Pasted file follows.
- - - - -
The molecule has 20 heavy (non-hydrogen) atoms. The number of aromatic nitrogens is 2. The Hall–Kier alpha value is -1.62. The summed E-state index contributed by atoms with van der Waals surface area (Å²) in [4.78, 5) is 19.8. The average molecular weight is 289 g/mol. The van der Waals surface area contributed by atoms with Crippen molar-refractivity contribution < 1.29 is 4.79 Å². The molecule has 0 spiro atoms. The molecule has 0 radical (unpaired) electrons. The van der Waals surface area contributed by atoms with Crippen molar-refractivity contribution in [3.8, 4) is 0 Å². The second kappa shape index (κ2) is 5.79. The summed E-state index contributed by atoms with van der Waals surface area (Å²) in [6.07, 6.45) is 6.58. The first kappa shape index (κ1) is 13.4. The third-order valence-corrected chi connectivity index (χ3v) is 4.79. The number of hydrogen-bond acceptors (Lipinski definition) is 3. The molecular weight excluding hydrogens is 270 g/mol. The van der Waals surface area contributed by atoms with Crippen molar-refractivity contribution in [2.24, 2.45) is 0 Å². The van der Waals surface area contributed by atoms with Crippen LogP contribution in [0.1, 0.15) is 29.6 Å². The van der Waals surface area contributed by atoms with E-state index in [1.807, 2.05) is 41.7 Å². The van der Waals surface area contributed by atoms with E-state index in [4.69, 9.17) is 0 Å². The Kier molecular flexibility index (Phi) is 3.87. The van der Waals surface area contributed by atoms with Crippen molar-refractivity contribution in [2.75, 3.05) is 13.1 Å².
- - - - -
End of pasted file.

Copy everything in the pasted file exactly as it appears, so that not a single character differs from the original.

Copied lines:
The molecule has 20 heavy (non-hydrogen) atoms. The number of aromatic nitrogens is 2. The Hall–Kier alpha value is -1.62. The summed E-state index contributed by atoms with van der Waals surface area (Å²) in [4.78, 5) is 19.8. The average molecular weight is 289 g/mol. The van der Waals surface area contributed by atoms with Crippen molar-refractivity contribution < 1.29 is 4.79 Å². The molecule has 0 spiro atoms. The molecule has 0 radical (unpaired) electrons. The van der Waals surface area contributed by atoms with Crippen molar-refractivity contribution in [3.8, 4) is 0 Å². The second kappa shape index (κ2) is 5.79. The summed E-state index contributed by atoms with van der Waals surface area (Å²) in [6.07, 6.45) is 6.58. The first kappa shape index (κ1) is 13.4. The third-order valence-corrected chi connectivity index (χ3v) is 4.79. The number of hydrogen-bond acceptors (Lipinski definition) is 3. The molecular weight excluding hydrogens is 270 g/mol. The van der Waals surface area contributed by atoms with Crippen molar-refractivity contribution in [2.24, 2.45) is 0 Å². The van der Waals surface area contributed by atoms with Crippen LogP contribution in [0.1, 0.15) is 29.6 Å². The van der Waals surface area contributed by atoms with E-state index in [1.807, 2.05) is 41.7 Å². The van der Waals surface area contributed by atoms with E-state index in [4.69, 9.17) is 0 Å². The Kier molecular flexibility index (Phi) is 3.87. The van der Waals surface area contributed by atoms with Crippen molar-refractivity contribution in [2.75, 3.05) is 13.1 Å².